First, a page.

Chlamydia: In 2014, 1.4 million cases of chlamydia were reported to the CDC, but it’s estimated that almost three million cases occur annually in the United States. Chlamydia infections are under-reported because most people do not experience symptoms. No matter if symptoms are present or not, chlamydia may be diagnosed using a urine sample or a swab test of the penis, vagina, cervix, anus, or throat.

Human immunodeficiency virus (HIV): The CDC estimates that about 1.2 million people over the age of 13 in the U.S. are living with HIV, and almost 12.8 percent are unaware of their infection. Again, it’s good to point out that prevalence numbers for this specific infection vary among specific populations when segmented by ethnicity, sexual behaviors, geographic area, and age. HIV testing can easily be done with a blood test or an oral swab.

Hepatitis B: There are between 700,000 and 1.4 million people in the U.S. with chronic Hepatitis B. This viral STI is diagnosed with a blood test, but health care providers typically will not routinely test you for it you aren’t at high-risk for the infection.

Gonorrhea: In 2014, there were approximately 350,000 cases of gonorrhea in the U.S., with the highest rates among sexually active teenagers, young adults, and African Americans. Similar to chlamydia, this bacterial infection may be asymptomatic. Testing for gonorrhea and chlamydia are most often done simultaneously, with either a urine test (most common), through a sample of discharge (if present), or a swab test of the penis, vagina, anus, or throat.  

Syphilis: In 2014, about 20,000 new cases of syphilis were reported in the U.S. Some health care providers can diagnose syphilis by examining a sample from sores using a special microscope called a dark-field microscope. If syphilis bacteria are present in the sore, they will show up when observed through the microscope. Another way to test for syphilis is through a blood test.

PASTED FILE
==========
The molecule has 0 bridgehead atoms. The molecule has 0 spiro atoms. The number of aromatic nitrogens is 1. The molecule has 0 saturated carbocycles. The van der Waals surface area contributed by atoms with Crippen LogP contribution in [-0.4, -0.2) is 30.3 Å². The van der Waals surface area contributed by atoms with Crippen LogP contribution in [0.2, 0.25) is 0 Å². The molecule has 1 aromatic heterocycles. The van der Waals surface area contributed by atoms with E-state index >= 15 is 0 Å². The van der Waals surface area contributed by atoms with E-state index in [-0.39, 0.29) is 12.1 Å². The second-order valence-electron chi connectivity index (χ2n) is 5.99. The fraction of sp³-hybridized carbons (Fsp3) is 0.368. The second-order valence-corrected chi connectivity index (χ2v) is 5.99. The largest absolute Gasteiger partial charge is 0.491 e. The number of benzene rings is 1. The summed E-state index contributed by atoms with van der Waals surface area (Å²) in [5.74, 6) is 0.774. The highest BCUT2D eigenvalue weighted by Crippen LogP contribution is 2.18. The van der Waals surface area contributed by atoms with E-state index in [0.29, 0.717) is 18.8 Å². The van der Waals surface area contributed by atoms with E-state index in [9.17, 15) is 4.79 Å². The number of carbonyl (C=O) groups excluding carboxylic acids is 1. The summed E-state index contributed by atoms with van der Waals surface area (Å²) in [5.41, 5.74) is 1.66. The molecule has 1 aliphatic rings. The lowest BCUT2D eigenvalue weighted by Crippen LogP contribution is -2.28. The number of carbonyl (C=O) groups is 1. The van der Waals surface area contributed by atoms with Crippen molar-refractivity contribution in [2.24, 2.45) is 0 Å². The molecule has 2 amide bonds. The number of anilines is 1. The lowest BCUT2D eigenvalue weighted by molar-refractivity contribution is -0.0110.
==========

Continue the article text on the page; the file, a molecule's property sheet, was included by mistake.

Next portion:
Because this isn’t an exhaustive list, your best bet is to consult a health care provider to round out your fact-finding investigation. They can help you determine your individual risk and what makes sense for you in terms of STI testing and prevention.

Lastly — to use a condom or not to use a condom — that is your other question. If only the answer were so simple. As you probably realize, the only way to avoid the risk of STIs is to avoid sexual contact, including oral, vaginal, and anal sex. That being said, many people weigh the pros and cons and accept some level of risk when they decide to be sexually active. At that point, communication and cooperation between you, your partner(s), and your health care provider becomes essential for reducing your risk as much as possible. For even more advice as you consider continued condom use, check out Monogamous couple: Stop using condoms? in the Go Ask Alice! archives.

Last updated Feb 12, 2016
Originally published Sep 21, 2007